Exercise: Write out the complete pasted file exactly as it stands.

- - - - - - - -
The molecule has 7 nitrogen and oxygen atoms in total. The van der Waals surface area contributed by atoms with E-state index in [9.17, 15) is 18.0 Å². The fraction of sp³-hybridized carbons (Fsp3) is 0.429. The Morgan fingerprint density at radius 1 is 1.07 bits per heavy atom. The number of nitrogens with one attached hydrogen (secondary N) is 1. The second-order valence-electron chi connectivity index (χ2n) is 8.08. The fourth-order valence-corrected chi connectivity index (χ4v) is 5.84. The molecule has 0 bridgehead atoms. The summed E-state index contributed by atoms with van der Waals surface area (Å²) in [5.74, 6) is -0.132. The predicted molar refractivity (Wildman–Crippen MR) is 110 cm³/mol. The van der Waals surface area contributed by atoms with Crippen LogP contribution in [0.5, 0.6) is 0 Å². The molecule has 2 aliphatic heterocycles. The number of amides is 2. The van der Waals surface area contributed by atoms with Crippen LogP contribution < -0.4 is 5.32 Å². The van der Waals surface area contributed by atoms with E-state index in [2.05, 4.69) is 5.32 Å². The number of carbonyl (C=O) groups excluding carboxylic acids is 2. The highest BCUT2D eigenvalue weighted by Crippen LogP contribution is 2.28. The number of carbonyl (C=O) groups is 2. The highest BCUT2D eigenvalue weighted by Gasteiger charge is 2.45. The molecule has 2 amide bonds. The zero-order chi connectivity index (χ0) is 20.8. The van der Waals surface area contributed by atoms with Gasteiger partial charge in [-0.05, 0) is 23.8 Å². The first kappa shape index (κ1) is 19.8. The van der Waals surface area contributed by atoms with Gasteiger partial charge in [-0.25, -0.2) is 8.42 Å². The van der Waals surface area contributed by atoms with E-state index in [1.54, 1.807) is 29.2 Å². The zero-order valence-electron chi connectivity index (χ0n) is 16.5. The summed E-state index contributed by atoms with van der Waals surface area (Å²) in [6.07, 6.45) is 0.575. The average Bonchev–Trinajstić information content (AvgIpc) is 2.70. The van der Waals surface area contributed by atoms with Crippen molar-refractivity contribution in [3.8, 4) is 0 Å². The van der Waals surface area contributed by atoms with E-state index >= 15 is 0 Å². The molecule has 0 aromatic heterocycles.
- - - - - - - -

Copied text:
The molecule has 7 nitrogen and oxygen atoms in total. The van der Waals surface area contributed by atoms with E-state index in [9.17, 15) is 18.0 Å². The fraction of sp³-hybridized carbons (Fsp3) is 0.429. The Morgan fingerprint density at radius 1 is 1.07 bits per heavy atom. The number of nitrogens with one attached hydrogen (secondary N) is 1. The second-order valence-electron chi connectivity index (χ2n) is 8.08. The fourth-order valence-corrected chi connectivity index (χ4v) is 5.84. The molecule has 0 bridgehead atoms. The summed E-state index contributed by atoms with van der Waals surface area (Å²) in [5.74, 6) is -0.132. The predicted molar refractivity (Wildman–Crippen MR) is 110 cm³/mol. The van der Waals surface area contributed by atoms with Crippen LogP contribution in [0.5, 0.6) is 0 Å². The molecule has 2 aliphatic heterocycles. The number of amides is 2. The van der Waals surface area contributed by atoms with Crippen LogP contribution < -0.4 is 5.32 Å². The van der Waals surface area contributed by atoms with E-state index in [2.05, 4.69) is 5.32 Å². The number of carbonyl (C=O) groups excluding carboxylic acids is 2. The highest BCUT2D eigenvalue weighted by Crippen LogP contribution is 2.28. The number of carbonyl (C=O) groups is 2. The highest BCUT2D eigenvalue weighted by Gasteiger charge is 2.45. The molecule has 2 amide bonds. The zero-order chi connectivity index (χ0) is 20.8. The van der Waals surface area contributed by atoms with Gasteiger partial charge in [-0.05, 0) is 23.8 Å². The first kappa shape index (κ1) is 19.8. The van der Waals surface area contributed by atoms with Gasteiger partial charge in [-0.25, -0.2) is 8.42 Å². The van der Waals surface area contributed by atoms with E-state index in [1.54, 1.807) is 29.2 Å². The zero-order valence-electron chi connectivity index (χ0n) is 16.5. The summed E-state index contributed by atoms with van der Waals surface area (Å²) in [6.07, 6.45) is 0.575. The average Bonchev–Trinajstić information content (AvgIpc) is 2.70. The van der Waals surface area contributed by atoms with Crippen molar-refractivity contribution in [3.8, 4) is 0 Å². The van der Waals surface area contributed by atoms with E-state index >= 15 is 0 Å². The molecule has 0 aromatic heterocycles.